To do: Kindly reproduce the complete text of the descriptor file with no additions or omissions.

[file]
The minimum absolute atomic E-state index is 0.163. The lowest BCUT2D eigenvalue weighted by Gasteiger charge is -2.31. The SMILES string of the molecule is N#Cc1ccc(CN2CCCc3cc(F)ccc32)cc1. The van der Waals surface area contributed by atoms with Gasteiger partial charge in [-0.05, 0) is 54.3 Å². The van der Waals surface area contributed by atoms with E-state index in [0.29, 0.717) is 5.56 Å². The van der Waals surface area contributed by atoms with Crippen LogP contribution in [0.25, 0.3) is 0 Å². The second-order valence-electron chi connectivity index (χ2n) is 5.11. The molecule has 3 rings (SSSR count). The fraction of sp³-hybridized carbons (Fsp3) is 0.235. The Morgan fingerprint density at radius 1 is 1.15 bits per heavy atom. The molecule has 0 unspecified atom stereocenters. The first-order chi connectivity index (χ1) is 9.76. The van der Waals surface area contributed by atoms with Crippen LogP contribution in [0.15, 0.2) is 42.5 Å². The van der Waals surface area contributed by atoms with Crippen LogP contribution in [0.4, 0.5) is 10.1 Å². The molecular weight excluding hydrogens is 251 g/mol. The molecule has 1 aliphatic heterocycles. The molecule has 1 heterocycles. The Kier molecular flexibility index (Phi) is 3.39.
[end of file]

The minimum absolute atomic E-state index is 0.163. The lowest BCUT2D eigenvalue weighted by Gasteiger charge is -2.31. The SMILES string of the molecule is N#Cc1ccc(CN2CCCc3cc(F)ccc32)cc1. The van der Waals surface area contributed by atoms with Gasteiger partial charge in [-0.05, 0) is 54.3 Å². The van der Waals surface area contributed by atoms with E-state index in [0.29, 0.717) is 5.56 Å². The van der Waals surface area contributed by atoms with Crippen LogP contribution in [0.25, 0.3) is 0 Å². The second-order valence-electron chi connectivity index (χ2n) is 5.11. The molecule has 3 rings (SSSR count). The fraction of sp³-hybridized carbons (Fsp3) is 0.235. The Morgan fingerprint density at radius 1 is 1.15 bits per heavy atom. The molecule has 0 unspecified atom stereocenters. The first-order chi connectivity index (χ1) is 9.76. The van der Waals surface area contributed by atoms with Crippen LogP contribution in [0.15, 0.2) is 42.5 Å². The van der Waals surface area contributed by atoms with Crippen LogP contribution in [0.4, 0.5) is 10.1 Å². The molecular weight excluding hydrogens is 251 g/mol. The molecule has 1 aliphatic heterocycles. The molecule has 1 heterocycles. The Kier molecular flexibility index (Phi) is 3.39.